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|Title||Portfolio Optimization and the criticality of the covariance matrix in FX Markets|
|Institution||University of Zurich|
|Faculty||Faculty of Business, Economics and Informatics|
|Number of Pages||89|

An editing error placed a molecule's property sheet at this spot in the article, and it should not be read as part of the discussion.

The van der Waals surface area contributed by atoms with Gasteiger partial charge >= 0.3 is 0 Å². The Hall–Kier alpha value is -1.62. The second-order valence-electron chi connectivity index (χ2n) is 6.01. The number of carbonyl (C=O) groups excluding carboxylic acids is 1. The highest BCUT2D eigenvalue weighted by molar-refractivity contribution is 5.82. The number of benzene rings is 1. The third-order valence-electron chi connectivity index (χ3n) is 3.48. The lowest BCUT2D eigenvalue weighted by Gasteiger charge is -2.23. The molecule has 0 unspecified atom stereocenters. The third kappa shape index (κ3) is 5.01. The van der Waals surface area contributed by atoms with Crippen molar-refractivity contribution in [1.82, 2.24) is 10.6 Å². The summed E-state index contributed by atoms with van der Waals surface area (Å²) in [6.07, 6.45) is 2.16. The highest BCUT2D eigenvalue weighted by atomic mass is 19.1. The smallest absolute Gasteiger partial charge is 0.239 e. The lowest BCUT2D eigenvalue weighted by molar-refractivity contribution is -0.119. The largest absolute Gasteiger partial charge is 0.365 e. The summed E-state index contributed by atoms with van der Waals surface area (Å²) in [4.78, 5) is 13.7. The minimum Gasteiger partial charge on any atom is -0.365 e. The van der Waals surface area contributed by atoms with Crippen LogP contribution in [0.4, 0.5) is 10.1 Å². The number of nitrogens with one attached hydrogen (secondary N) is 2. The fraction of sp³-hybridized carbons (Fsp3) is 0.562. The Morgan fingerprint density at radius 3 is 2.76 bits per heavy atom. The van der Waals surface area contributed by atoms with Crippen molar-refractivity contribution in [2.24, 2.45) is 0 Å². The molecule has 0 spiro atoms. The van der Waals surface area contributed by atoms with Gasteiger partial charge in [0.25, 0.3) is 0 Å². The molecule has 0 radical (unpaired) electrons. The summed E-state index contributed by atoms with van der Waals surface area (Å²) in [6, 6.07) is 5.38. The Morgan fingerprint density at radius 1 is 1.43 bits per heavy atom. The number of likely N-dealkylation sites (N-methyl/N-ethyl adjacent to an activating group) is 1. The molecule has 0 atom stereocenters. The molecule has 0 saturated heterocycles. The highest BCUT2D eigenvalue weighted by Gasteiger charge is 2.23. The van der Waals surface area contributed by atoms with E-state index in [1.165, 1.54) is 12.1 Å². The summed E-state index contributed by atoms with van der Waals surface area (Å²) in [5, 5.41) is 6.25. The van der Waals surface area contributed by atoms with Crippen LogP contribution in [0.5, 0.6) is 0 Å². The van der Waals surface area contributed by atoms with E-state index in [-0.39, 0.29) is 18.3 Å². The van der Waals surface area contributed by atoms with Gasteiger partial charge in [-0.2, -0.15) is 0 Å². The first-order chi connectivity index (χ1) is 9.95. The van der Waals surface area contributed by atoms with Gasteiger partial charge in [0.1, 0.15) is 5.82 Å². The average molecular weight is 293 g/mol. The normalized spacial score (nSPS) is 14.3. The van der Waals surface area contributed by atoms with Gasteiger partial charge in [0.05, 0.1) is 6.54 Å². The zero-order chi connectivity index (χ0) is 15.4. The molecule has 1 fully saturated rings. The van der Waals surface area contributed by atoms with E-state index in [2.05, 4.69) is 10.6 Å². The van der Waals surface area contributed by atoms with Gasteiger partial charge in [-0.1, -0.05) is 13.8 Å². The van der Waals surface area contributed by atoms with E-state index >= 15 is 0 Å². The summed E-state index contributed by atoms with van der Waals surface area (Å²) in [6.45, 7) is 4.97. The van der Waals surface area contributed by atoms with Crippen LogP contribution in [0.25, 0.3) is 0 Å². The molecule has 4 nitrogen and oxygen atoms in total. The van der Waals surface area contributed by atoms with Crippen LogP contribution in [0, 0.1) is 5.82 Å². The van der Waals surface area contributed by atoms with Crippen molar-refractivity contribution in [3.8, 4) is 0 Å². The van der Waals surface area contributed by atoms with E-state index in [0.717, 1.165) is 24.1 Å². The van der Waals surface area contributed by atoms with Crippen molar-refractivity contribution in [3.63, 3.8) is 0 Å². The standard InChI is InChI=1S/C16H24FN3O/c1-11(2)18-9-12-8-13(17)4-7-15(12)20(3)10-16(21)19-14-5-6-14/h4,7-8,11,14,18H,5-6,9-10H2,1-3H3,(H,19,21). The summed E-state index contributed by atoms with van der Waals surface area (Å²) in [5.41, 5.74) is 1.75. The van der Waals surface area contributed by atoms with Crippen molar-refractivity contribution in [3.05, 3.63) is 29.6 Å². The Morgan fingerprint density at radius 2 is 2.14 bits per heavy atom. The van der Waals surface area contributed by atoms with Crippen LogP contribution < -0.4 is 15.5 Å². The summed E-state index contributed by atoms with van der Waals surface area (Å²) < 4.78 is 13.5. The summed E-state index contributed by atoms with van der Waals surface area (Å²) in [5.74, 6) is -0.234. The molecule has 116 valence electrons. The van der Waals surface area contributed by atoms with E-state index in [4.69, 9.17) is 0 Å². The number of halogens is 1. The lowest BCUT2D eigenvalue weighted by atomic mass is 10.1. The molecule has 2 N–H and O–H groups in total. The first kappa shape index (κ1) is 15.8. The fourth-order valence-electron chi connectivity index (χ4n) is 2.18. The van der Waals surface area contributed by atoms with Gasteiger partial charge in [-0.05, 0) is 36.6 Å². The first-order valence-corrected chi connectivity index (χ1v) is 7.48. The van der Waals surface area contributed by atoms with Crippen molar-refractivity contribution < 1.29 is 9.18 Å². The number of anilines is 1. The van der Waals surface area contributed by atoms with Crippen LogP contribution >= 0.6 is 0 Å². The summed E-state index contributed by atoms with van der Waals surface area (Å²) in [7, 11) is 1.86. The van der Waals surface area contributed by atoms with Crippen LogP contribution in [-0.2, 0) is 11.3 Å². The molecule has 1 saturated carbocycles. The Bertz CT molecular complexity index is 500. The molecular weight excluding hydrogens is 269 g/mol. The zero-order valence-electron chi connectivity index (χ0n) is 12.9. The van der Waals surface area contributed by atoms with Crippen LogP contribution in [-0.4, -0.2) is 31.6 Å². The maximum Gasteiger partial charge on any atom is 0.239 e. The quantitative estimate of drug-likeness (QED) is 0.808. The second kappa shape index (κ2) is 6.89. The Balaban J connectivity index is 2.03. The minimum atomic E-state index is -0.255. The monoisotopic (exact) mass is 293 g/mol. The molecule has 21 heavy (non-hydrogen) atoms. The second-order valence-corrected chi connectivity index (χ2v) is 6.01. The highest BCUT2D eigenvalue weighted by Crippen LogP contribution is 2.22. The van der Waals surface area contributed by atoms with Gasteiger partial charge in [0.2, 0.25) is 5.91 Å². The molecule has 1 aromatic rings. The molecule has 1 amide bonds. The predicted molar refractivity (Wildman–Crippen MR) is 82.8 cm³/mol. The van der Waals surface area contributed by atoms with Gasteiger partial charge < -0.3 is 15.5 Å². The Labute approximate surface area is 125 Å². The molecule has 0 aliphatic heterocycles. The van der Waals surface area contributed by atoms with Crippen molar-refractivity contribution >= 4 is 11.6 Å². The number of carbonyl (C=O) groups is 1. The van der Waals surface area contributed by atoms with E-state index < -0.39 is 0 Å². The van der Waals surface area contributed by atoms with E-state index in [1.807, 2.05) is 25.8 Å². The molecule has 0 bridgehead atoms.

|Zusammenfassung||Portfolio optimization has always been a sensitive topic within the asset management industry. Starting from the principles introduced by Markowitz (1952), many authors tried to construct more eﬃcient asset allocations, based on either improved estimators of the expected returns and the covariance matrix, which are the two input required to form the portfolio or a diﬀerent weighting scheme that considers new features not included in the original formulation. Existing literature tested portfolio optimization within the context of FX markets widely. The motivation behind this choice is the existence of a rather reliable proxy for the expected returns of the various currencies: interest rate diﬀerentials. Ilmanen (2011) and Lustig et al. (2011) studied the potential of such estimator and veriﬁed the proﬁtability of strategies based on such data. Also, Ackermann et al. (2016) introduced it into portfolio optimization, conﬁrming its power. Nonetheless, there is a major issue that needs to be taken care of: the estimation of the covariance matrix. As argued by Ledoit and Wolf (2003), the usage of the sample covariance matrix is not recommendable due to the high measurement error, especially when the number of variables is large relative to the number of observations. As a result, the utilization of such estimate may lead to extreme positions that aﬀect the reliability of the entire optimization process. To this end, the thesis aims at testing a set of more complex estimators that should limit the measurement error included in the covariance matrix. In particular, it focuses on the approaches built by Ledoit and Wolf (2003, 2004a,b), who combine the sample covariance matrix with another matrix implying additional information that can reduce the noise contained in the former one. Furthermore, we merge these techniques with the ﬁndings of Maurer et al. (2018) who claim to achieve better results than traditional Mean-Variance analysis thanks to market timing, meant as dynamical adjustment of leverage on the tangency portfolio (the portfolio invested in all the risky assets), which is not allowed in the formulation of Markowitz. Initially, a theoretical overview is provided. We begin by deriving the portfolio designed by Markowitz (1952) and then we comment on its limitations. Hence, we provide a detailed explanation of Maurer et al. (2018) ideal asset allocation, paying attention to those features that, according to the authors, characterize its superior performance. As far as the estimators of the covariance matrix are concerned, we ﬁrst introduce more common ones (Sample, EWMA and PCA-based covariance matrices) and then we explain some of the variants of shrinkage introduced so far, presenting the rationale behind these approaches, their structure and the derivation of the optimal combinations. To conclude the overview, we comment on the key characteristics at the basis of the traditional factors acknowledged in FX Markets: Dollar, High-Minus-Low, Carry and Momentum factor. These will be used as a benchmark for the strategies developed in this thesis. Once the theoretical background has been deﬁned, we implement the various Mean-Variance optimizers and we apply them in real markets, simulating their performance for the period included between the 2nd of January 1976 and the 29th of January 2016. Using appropriate measures, we assess which optimizer would have been the most efﬁcient in a realistic environment. Moreover, we regress the time-series of the excess returns of each portfolio on the traditional factors and a set of macroeconomic vari-ables. This should help us to understand whether the optimizers’ performance can be explained by such elements and if they generate signiﬁcant alpha. Finally, we build controlled datasets which allow us to verify what would happen if we ruled out the possible drivers of the performance of the optimizers. By doing so, we can also check if the strategies implemented may be subject to biases of various nature. The results obtained conﬁrm that the usage of more robust estimators of both expected returns and covariance matrix leads to more eﬃcient asset allocation. Afterward, market timing seems to bring beneﬁts to portfolios who are allowed to adjust their leverage depending on market prices of risk. From an empirical point of view, traditional factors explain only part of the excess returns of such strategies, which generate remarkable and signiﬁcant alphas. Moreover, macroeconomic variables have limited explanatory power, especially with optimizers not based on interest rate diﬀerentials, for which the conditions of the economy may not be relevant. In conclusion, we can conﬁrm that the non-random nature of the prices and the welldocumented violation of the ”Uncovered Interest Parity” (or UIP), could be the key sources of the positive performance of the optimizers tested in this research.|